Lincoln College Group
Lincoln College Group converts to IGEL to transform student computing, improve security and slash management time and costs
The Lincoln College Group has switched its aging desktop PCs and laptops for IGEL endpoint devices to transform the student computing experience, improve security and slash management time and costs.
The IGEL deployment has been a huge success for the college. It has been a complete game changer – just by moving to IGEL we have addressed so many problems.Glen HarrisonIT Infrastructure Manager
- Lincoln College Group
- One of the largest education, training and apprenticeship providers in the region, with around 9,000 students.
- Sites in UK and Kingdom of Saudi Arabia
- Managing and maintaining existing PCs and laptops across dispersed sites.
- IGEL Universal Desktop 3 endpoints
- Universal Desktop Conversion 3 (UDC3) software to convert laptops
- IGEL Universal Management Suite (UMS) for remote support, zero-touch deployment and easy central management
- Simple to convert and repurpose existing PCs
- Secure and easy to manage under one simple management system
- Reduced management time and costs
- Improved staff and student user experience
The college group is one of the largest education, training and apprenticeship providers in the region, with around 9,000 students. The College is based over three sites, with its main campus in Lincoln City Centre and further campuses at Newark and Gainsborough. Lincoln College International also runs a highly successful female college and Riyadh Technical Trainers College in the Kingdom of Saudi Arabia.
Challenging management issues
With its dispersed international sites, 4000 desktop PCs and libraries equipped with laptops for student working, the college’s small infrastructure IT team of fi ve people was struggling to maintain its existing hardware.
“There were three main challenges that drove us to look for a new approach – ageing Windows PCs and laptops, increasing security issues and the need for updates and the available resource to manage the devices,” explained Glen Harrison, IT Infrastructure Manager.
The number of security and software updates was also increasing and becoming more time consuming to manage. Finally, the colleges two main libraries had stores of up to 80 laptops available for students to book and use by the hour. “These laptops were becoming diffi cult to manage and frustrating for students and the staff to use. Each time a laptop was switched on, it could take up to 30 minutes to update,” said Glen.
IGEL provided the college with a demo IGEL UD3 endpoint, 10 licences and its Universal Desktop Conversion 3 (UDC3) software for testing. “We took our oldest PCs and converted them to IGEL-like devices using the conversion software and they just worked,” said Glen. “It meant that we could have a mixture of old PCs and laptops running as IGEL devices and IGEL endpoints all operating in exactly same way.”
Repurpose existing hardware
With IGEL’s UDC3 software it’s simple to repurpose existing desktop hardware bringing an end to replacing outdated hardware or patching systems with everchanging applications.
Working with Circle IT, its trusted IT partner and an IGEL reseller, the college refreshed its IT infrastructure and created a Windows virtual environment. It has replaced its oldest PCs with new IGEL UD3 endpoints and converted a large number of the ageing Windows XP PCs and its library laptops to IGEL-like devices using the UDC3 conversion software.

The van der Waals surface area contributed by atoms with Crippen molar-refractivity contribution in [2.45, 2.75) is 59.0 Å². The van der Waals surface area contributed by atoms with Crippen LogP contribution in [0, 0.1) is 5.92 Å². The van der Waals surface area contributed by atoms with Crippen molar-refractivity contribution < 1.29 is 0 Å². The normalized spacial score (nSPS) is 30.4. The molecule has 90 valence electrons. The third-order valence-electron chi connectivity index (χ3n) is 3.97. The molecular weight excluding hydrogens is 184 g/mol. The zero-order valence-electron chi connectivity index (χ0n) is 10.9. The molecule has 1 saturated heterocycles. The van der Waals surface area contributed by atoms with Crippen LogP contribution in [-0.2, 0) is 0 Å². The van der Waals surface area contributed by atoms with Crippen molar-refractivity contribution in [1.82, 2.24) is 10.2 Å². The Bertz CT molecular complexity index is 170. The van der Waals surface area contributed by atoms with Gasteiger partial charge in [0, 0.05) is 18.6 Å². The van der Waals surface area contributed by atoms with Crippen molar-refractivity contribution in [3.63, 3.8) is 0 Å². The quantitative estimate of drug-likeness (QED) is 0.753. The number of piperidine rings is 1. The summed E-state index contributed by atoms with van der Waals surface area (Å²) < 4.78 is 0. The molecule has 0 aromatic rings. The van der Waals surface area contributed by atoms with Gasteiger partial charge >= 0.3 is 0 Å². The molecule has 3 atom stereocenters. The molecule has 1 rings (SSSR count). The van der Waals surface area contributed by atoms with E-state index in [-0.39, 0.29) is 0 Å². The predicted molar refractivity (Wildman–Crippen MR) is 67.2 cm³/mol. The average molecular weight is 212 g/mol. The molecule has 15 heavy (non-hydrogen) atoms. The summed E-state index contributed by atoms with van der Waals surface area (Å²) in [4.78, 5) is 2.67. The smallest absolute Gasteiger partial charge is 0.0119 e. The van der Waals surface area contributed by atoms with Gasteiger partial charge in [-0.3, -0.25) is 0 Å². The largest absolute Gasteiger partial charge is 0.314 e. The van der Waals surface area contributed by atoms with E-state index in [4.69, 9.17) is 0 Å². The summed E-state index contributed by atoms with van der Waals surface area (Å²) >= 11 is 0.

The backend IT system is completely Microsoft Server 2016 with a Microsoft Hyper-V 2016 platform for all the virtual servers. The endpoint platform is split between endpoint infrastructure servers (virtualised servers and Dell blades) and end user servers with Offi ce 2016 installed. Microsoft App-V is used to stream the applications across the network to the devices.
Using Microsoft Secure Gateway, staff and students can also enjoy the same simple computing experience wherever they log in from, using their own PC, laptop or endpoint device. Students now always have the option of saving work to the college system, to their own allocated personal cloud storage or to their own device, eliminating the need for using the USB port and further eliminating security risks.
The college has seen multiple benefits from the new way of working. The new endpoints are significantly less expensive to buy than new PCs and use less electricity to operate, so there are financial savings every time an old device is replaced.
“The conversion of the library laptops to IGEL devices has also been incredibly successful,” said Glen. “The devices now boot in seconds and can be managed centrally and updated at the click of a button. You just make a change in the IGEL management software and it updates all devices at the same time – it just happens. The library staff were so impressed with the IGEL converted laptops that they volunteered money from their own budget to pay for more licences.”
And Glen says the support from IGEL has also been second to none.
Based on the positive feedback from the library, the team then converted all their Windows XP PCs to IGEL-like devices over the summer holidays. “Normally when you roll out a new technology project you spend the next few weeks solving problems but not with this IGEL project,’ said Glen. “Everyone logged in when they came back from holidays and there were literally no problems.”
Lastly, the team spends much less time having to firefight and manage the devices, meaning they can spend that time more proactively, helping staff and the students at the college use technology to find smarter ways of working
Moving forward, the technology team is keen to continue to use IGEL to further increase the flexibility of its computing devices I the classrooms.